How far does the West go to maintain its credibility?

Iran Talks West

Alef, a news website, has examined Western demands for inspections of Iran’s military sites and explained how Iranian officials have reacted.

A day after the Lausanne agreement was announced [in early April], the Western side started to force-feed its own reading of the talks to the media and added inspections of [Iran’s] military sites to the list of its acquisitive requests.

Alef, a news website, on May 19 ran an analysis on nuclear talks, the West’s outrageous demands to inspect Iran’s military sites and reactions by certain Iranian officials. What appears below is the translation of excerpts from the analysis:

“They [the Westerners] should not be allowed to infiltrate the country’s security and defense space under the pretext of inspection, and the military officials too are not allowed – for the sake of inspections – to admit foreigners into these areas or stop the country’s defense development,” the Supreme Leader said at a meeting with law enforcement commanders. Unconventional Western demands which amount to crossing our red lines sound familiar to the Iranian side.

What Iranian officials said after the Supreme Leader’s remarks and insistence by the Western side on inspections showed that the Iranian officials strongly believe in respecting this red line [no inspections of military sites]. For instance, IRGC Deputy Commander Brigadier General Hossein Salami had the following to say in reaction. “We do not allow foreigners to inspect Iran’s military sites, nor do we allow them to even think about it”. […]

As Secretary John Kerry and Under Secretary of State for Political Affairs Wendy Sherman held talks on April 27 – at the official residence of Iran’s UN ambassador in New York – with Foreign Minister Zarif and his deputies Abbas Araghchi and Majid Takht-e Ravanchi and Ambassador Gholamali Khoshroo over the nuclear issue, IAEA Director General Yukiya Amano raised the issue of the possible military dimensions [of Iran’s past nuclear activities] in an interview with CBS News. “[Setting aside is not an option, not a solution.] They know that I will not set aside,” he said.

[…]

Negative reactions poured in to the unrealistic position of the IAEA chief. A few days ago Araghchi was quoted as saying in an interview that Iran has agreed to inspections of its military sites. The deputy foreign minister also said there is no such thing as inspecting a country’s military sites, what the Additional Protocol allows is managed access to non-nuclear sites under certain conditions. That is implemented by 120 countries. They [the inspectors] can take environmental samples from the sites to make sure there is no radioactive material. It [the inspection] is limited with no security risks. People can rest assured that there is no security risk.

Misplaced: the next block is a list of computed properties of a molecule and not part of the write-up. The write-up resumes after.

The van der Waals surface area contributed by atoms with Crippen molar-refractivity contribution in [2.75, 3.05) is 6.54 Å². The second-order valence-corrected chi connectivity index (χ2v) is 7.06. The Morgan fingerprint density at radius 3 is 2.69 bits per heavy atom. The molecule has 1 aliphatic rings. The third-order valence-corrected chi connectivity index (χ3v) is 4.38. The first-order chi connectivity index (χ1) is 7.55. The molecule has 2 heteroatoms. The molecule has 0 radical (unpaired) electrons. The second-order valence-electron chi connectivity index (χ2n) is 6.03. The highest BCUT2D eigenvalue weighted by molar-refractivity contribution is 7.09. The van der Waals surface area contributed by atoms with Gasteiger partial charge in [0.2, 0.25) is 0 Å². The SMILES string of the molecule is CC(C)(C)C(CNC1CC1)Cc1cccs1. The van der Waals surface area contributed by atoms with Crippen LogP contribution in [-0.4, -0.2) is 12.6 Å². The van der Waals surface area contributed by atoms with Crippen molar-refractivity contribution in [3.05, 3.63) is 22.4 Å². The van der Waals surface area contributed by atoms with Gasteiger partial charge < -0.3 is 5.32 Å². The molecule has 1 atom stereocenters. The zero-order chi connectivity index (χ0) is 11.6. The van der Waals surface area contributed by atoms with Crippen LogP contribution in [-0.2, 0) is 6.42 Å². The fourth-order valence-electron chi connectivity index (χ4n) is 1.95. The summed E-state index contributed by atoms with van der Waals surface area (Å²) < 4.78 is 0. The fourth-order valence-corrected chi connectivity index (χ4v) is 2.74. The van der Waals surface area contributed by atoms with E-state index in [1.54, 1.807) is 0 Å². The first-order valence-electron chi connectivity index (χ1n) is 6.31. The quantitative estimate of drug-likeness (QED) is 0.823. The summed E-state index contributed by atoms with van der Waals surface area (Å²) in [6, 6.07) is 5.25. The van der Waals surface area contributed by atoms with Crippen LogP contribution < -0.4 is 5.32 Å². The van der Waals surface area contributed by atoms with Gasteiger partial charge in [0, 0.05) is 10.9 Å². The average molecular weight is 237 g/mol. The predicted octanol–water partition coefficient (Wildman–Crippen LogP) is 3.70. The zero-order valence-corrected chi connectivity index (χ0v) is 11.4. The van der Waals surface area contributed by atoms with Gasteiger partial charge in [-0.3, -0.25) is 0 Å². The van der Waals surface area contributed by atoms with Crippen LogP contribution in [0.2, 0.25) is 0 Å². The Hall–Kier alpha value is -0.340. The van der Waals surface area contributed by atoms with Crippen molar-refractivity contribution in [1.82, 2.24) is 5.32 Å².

Reactions to Araghchi’s remarks, however, were not risk-free. Ebrahim Agha-Mohammadi, a member of parliament’s National Security and Foreign Policy Committee said, “[…] These issues should not be raised, because they amount to crossing the red lines, and will not be approved of by the nation and the establishment.”

Mohammad Hassan Asafari, another member of the parliamentary committee, told reporters, “Neither the negotiating team, nor the government has the authority to allow inspections of the country’s military sites. Not even parliament can give powers to anybody to meddle in the internal affairs of the armed forces, because under the Constitution the Supreme Leader monitors their performance”.

For his part, the spokesman of parliament’s National Security and Foreign Policy Committee, Hossein Naghavi Hosseini, said, “We will never allow the country’s military and defense sites to be inspected. The inspections should be in line with the IAEA’s rules and not beyond what the Additional Protocol allows. Only nuclear activities can be subject to inspection. We disapprove of any agreement on inspecting our military and defense sites. No doubt, the Islamic Republic of Iran will not give in to such inspections”.

Still nobody knows what happened when the negotiators were drafting a final agreement. Abbas Araghchi has shown no reaction to those critical of his remarks. What is certain, though, is that the Western side does not pay attention to any agreement and to the talks, and keeps making acquisitive demands as it tries to overstep the red lines of an independent country.

In late April, Foreign Minister Zarif told IAEA’s Amano on the sidelines of the Non-Proliferation Treaty Review Conference that the nuclear talks have put the credibility of the UN nuclear agency to the test. This is the best and most precise definition of the West’s pre-planned scenario for the talks with Iran. Identifying which party is putting a crimp in efforts to clinch a comprehensive [nuclear] deal will be quite easy in the future.

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